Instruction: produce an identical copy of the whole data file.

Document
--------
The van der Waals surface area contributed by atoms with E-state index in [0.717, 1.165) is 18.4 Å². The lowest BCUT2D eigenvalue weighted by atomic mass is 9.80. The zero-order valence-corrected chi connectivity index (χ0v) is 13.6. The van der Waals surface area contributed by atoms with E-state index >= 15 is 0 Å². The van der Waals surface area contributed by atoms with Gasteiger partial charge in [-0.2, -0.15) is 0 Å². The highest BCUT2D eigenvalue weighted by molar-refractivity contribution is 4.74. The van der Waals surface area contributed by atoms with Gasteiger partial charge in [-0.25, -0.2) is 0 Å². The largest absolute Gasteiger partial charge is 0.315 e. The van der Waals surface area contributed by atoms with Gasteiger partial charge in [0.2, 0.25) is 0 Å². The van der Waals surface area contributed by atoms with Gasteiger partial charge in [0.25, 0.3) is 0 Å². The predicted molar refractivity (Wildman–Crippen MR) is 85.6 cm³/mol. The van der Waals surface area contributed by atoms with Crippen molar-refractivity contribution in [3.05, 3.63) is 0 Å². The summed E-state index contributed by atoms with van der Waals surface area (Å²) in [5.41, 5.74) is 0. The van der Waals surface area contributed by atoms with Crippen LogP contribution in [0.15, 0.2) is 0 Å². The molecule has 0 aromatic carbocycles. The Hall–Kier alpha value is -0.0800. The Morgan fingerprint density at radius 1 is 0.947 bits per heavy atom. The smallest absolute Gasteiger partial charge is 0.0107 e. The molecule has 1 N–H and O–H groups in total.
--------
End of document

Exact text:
The van der Waals surface area contributed by atoms with E-state index in [0.717, 1.165) is 18.4 Å². The lowest BCUT2D eigenvalue weighted by atomic mass is 9.80. The zero-order valence-corrected chi connectivity index (χ0v) is 13.6. The van der Waals surface area contributed by atoms with E-state index >= 15 is 0 Å². The van der Waals surface area contributed by atoms with Gasteiger partial charge in [-0.2, -0.15) is 0 Å². The highest BCUT2D eigenvalue weighted by molar-refractivity contribution is 4.74. The van der Waals surface area contributed by atoms with Gasteiger partial charge in [-0.25, -0.2) is 0 Å². The largest absolute Gasteiger partial charge is 0.315 e. The van der Waals surface area contributed by atoms with Gasteiger partial charge in [0.2, 0.25) is 0 Å². The van der Waals surface area contributed by atoms with Gasteiger partial charge in [0.25, 0.3) is 0 Å². The predicted molar refractivity (Wildman–Crippen MR) is 85.6 cm³/mol. The van der Waals surface area contributed by atoms with Crippen molar-refractivity contribution in [3.05, 3.63) is 0 Å². The summed E-state index contributed by atoms with van der Waals surface area (Å²) in [5.41, 5.74) is 0. The van der Waals surface area contributed by atoms with Crippen LogP contribution in [0.15, 0.2) is 0 Å². The molecule has 0 aromatic carbocycles. The Hall–Kier alpha value is -0.0800. The Morgan fingerprint density at radius 1 is 0.947 bits per heavy atom. The smallest absolute Gasteiger partial charge is 0.0107 e. The molecule has 1 N–H and O–H groups in total.